For your listening pleasure: “Eugen Sandow, Victorian Strongman” and “The Bare Fists of Boxing”

The Art of Manliness website presents a podcast interview with David Waller, author of the new biography The Perfect Man: the Muscular Life and Times of Eugen Sandow, Victorian Stongman.  Sandow was a near contemporary of Bartitsu founder E.W. Barton-Wright’s, and the two men shared several commonalities as pioneers in different branches of physical culture.  Both made their names on the music hall stages of London at about the same time, both went on to found institutions promoting their own novel systems, and both were eventually buried in unmarked graves and thereafter largely forgotten.  Sandow, however, was by far the more celebrated figure, and was more successful than Barton-Wright at capitalising on his fame.

Also newly available to listen online is this BBC radio item on the history of bare-knuckle pugilism in England during the 19th century.  From the Bartitsu point of view, this item is particularly interesting as it describes the origins of the culture of British boxing with which Barton-Wright was, to some extent, competing via his introduction of Bartitsu in the late 1800s.

BWAHAHAHA

A tip of the hat to the Barton-Wright/Alfred Hutton Alliance for Historically Accurate Hoplology and Antagonistics (name explained here). A branch of the Seattle-based Lonin historical martial arts group inspired by E.W. Barton-Wright and by Captain Alfred Hutton, who taught both Elizabethan and contemporary (Victorian) fencing at the Bartitsu Club, BWAHAHAHA offers a comprehensive cross-training programme in 19th century physical culture as well as armed and unarmed antagonistics.

Bartitsu School of Arms and Physical Culture: London 2011

A reminder that the 2011 Bartitsu School of Arms will be taking place in London, U.K. between August 26-28. This event will be the first opportunity in over one hundred years to study with multiple instructors from different countries towards the (re)development of E.W. Barton-Wright’s “New Art of Self Defence”.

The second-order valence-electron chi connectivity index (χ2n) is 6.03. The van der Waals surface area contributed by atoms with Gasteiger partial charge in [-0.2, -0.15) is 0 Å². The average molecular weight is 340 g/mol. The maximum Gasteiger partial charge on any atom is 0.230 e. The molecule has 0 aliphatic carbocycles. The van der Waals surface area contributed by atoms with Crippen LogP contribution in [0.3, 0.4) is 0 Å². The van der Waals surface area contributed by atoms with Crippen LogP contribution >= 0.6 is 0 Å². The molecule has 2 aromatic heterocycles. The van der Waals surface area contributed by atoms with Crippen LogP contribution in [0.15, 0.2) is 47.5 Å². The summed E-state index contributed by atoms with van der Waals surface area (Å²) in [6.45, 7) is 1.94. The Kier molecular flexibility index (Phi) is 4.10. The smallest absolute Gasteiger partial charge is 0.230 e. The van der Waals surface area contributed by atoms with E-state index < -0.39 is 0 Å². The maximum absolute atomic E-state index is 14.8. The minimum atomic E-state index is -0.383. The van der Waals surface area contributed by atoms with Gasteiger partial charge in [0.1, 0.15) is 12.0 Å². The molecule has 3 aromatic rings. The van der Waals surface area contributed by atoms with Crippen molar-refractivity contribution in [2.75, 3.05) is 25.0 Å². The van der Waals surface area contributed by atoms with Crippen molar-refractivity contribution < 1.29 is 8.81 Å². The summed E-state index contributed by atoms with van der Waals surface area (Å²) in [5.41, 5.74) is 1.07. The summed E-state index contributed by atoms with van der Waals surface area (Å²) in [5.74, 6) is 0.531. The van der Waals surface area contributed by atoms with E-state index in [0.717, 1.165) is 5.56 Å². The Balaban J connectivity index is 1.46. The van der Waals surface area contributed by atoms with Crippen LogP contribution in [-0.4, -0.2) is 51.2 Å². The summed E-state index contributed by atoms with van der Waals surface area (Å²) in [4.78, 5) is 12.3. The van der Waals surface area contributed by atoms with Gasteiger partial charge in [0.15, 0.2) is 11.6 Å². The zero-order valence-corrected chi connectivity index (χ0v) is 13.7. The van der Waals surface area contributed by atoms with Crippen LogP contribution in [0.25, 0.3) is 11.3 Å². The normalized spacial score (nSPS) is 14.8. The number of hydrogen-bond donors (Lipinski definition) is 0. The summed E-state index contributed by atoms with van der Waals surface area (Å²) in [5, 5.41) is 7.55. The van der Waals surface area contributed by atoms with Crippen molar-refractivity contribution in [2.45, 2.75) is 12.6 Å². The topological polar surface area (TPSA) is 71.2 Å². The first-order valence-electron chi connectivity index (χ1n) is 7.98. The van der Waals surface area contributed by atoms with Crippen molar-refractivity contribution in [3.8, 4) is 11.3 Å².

The 2011 School of Arms teaching team includes James Marwood, Tony Wolf, Allen Reed, George Stokoe and Stefan Dieke.

Each day will begin with a team-taught warm-up session drawing from the Edwardian physical culture tradition. Inspired by the model of the original Bartitsu School of Arms (circa 1900), the teaching team is developing an innovative daily training programme including whole-group classes, small group circuit training/cross-training formats and “breakout” sessions covering areas of special interest. Each participant will leave with an enhanced appreciation for the depth and breadth of Barton-Wright’s “New Art”.

Participants are invited to meet for orientation and socialising on the evening of Friday, August 26th and to relax after training on Saturday over a meal at the Sherlock Holmes pub and restaurant. A second dinner at the Sherlock Holmes will be held on Sunday night, for those participants whose schedules allow it.

For all details and to book your place at this historic event, please see the 2011 Bartitsu School of Arms page.

We hope to see you in London!

“Master of Men: the Life’s Work of William Muldoon, Champion and Trainer of Champions”

“Master of Men” is an anthology of books, articles and essays about the remarkable Irish-American combat athlete and coach, William Muldoon. Muldoon learned the basics of wrestling as a soldier in the Civil War. After numerous adventures as one of “New York’s finest”, he left the police force to become one of the first American professional wrestlers, taking on all comers in rough and tumble saloon matches and working as an actor/stuntman on the Vaudeville stage.

In 1889, Muldoon’s radical training methods brought the out-of-shape, alcoholic bare-knuckle boxing champion John L. Sullivan back into form for his legendary title fight with Jake Kilrain. Muldoon later became the inaugural chairman of the New York State Athletic Commission and a personal trainer for some of the richest and most powerful men in America. Includes 29 rare illustrations and a special bonus interview with Scott Burt of the Bare Knuckle Boxing Hall of Fame.

The 316 page book is available in print or e-formats from the Antagonistics Emporium, which also features a free instant preview.

William E. Steers and the Hilltop dojo

(With thanks to the late Richard Bowen as well as to John Bowen and Joe Svinth.)

William E. Steers is one of the “mystery men” of the early British jiujitsu scene. His name appears in connection with those of many more famous figures – London Budokwai principal Gunji Koizumi, judo founder Jigoro Kano, soldier/author/journalist E.J. Harrison and pioneering challenge wrestlers Mitsuyo Maeda, Yukio Tani and Sadakazu Uyenishi.